Tuesday, April 3, 2012

Yiddish Women Poets

Most people mistakenly think that Yiddish literature and poetry was solely written by men. It’s unfortunate that this gross misconception exists, because there were hundreds of female Yiddish writers and poets, all of whom had their own distinct biographies and writing styles.

Edith Kaplan Bregman was one of these women. She was born in a Russian shtetl in 1899 to a Hasidic family, immigrating to New York when she was thirteen. In America, she was exposed to literature that hadn’t been available in Europe, so she became a voracious reader. Bregman went on to write poetry in her native tongue, Yiddish. Her love of language led her to meet many Yiddish literary giants, like Avrom Reyzen, a poet who became her mentor. While she wrote poems throughout her early life, her works weren’t published until 1939, when a Yiddish newspaper had a poetry contest that she entered and won. Her victory gave her the confidence to publish more of her written work. Some of the themes that recur throughout her poems are a love of Judaism and God, life in Europe, and Holocaust remembrance. In addition to writing poetry, Bregman sang and played the mandolin and piano. Bregman’s last poem was published in 1997, a few years before her death at age 99.

Another Yiddish woman poet was Celia Dropkin (1887-1956). An eager student, she was formally educated for most of her youth in Belarus. She began writing poetry in Russian at age ten, and was encouraged to keep writing by Uri Nissan Gnessin, a Hebrew poet who she became close with. After getting married, Dropkin immigrated to New York. She began translating her Russian poems into Yiddish and published them in several leading Yiddish literary magazines. While some of Dropkin’s works were about her life experiences and children, she is famed for her passionate poetry about sex, eroticism, love, and relationships, themes that resonate with readers today. In the early 1900s, most people thought that Jewish women only wrote tkhines, Yiddish prayers often concerning domestic matters and childrearing; Dropkin challenged that. While a number of critics felt that her works were too personal and too overtly sexual, her contemporaries were generally positive about her writings. Modern-day Yiddish enthusiasts have not forgotten Dropkin’s contributions to Jewish literature, as her poems have been published in several contemporary Yiddish anthologies and set to song by klezmer bands.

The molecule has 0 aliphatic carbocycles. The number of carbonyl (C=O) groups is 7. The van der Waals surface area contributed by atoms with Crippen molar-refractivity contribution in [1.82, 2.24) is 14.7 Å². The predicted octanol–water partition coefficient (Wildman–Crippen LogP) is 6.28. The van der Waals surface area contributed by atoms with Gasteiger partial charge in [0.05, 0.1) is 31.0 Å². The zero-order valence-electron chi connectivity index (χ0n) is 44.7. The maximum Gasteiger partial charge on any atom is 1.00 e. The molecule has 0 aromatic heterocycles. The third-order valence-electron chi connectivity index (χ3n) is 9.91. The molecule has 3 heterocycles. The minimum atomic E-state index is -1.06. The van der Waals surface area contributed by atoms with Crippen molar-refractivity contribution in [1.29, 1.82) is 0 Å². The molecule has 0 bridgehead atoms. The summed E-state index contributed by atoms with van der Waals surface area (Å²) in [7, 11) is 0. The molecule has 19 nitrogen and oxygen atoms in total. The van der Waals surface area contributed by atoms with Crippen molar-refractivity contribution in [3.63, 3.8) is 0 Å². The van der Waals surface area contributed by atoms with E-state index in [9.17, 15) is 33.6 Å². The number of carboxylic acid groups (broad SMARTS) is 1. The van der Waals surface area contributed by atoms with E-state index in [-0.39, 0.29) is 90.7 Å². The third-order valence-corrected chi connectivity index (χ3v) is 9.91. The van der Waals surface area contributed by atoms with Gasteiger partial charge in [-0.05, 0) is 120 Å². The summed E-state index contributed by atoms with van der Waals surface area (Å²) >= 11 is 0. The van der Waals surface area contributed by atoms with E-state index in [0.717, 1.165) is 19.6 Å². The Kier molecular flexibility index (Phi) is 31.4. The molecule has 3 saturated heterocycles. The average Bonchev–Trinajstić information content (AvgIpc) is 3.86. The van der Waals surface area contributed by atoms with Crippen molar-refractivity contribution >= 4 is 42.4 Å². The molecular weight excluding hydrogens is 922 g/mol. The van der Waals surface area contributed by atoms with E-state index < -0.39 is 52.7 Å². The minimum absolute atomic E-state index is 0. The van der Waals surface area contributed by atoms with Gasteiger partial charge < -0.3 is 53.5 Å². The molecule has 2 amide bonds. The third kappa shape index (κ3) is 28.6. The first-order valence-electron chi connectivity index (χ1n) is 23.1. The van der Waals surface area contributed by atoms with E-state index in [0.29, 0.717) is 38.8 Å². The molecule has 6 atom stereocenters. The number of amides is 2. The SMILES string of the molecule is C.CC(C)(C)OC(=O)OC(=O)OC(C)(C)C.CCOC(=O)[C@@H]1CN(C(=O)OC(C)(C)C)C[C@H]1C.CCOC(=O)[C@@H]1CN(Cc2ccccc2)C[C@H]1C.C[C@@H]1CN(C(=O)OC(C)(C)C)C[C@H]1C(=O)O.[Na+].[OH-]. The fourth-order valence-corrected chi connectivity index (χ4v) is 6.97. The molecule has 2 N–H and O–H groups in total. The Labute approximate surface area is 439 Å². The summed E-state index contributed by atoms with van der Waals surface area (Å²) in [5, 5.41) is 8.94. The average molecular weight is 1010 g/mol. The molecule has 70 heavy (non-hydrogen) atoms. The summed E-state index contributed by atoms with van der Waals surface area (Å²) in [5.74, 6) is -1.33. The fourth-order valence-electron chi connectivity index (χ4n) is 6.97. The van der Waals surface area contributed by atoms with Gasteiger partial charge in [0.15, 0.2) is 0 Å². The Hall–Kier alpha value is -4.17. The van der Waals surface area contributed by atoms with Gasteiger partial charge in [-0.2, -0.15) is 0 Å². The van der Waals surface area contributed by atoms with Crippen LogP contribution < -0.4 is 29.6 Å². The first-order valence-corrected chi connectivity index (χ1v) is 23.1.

Some female Yiddish poets went out of their way to address women’s issues in their poetry. Kadya Molodowsky was one such woman. Born in 1894 in a Russian shtetl, her poetic career began in 1920, when she published her first poem. She married and moved to Warsaw shortly afterward, where she became active in the Yiddish Writers Union. Many of her works celebrate and discuss Jewish women and their role in the world. Her first book of poetry, Nights of Heshvan, is written from the point of view of a Jewish woman in her thirties who moves throughout Eastern Europe, like Molodowsky herself. It was received to wide acclaim. Another book of poetry, Freydke, features a narrative poem about a Jewish working-class woman. After immigrating to New York, Molodowsky wrote From Lublin to New York: Diary of Rivke Zilberg, a book of poems about a Jewish woman immigrant. She also wrote a column for The Forward about great Jewish women, as well as publishing a long poem about Gracia Mendes, a Portuguese Converso who saved innumerable Jews from the Inquisition. Molodowsky also cofounded and edited a Yiddish literary journal, Svive. Other themes that she wrote about are poverty, children, Judaism, the Diaspora, Zionism and Israel, and the Holocaust. Her lifetime of achievement in poetry was recognized when she received the Itzik Manger Prize, the most prestigious award in Yiddish literature, in 1971.

Yiddish women poets paved the way for modern Jewish women writers, impacting aspiring poets from Gertrude Stein to Adrienne Rich to Vanessa Hidary. May we learn from the legacy they left us and make the world a better place because of it.

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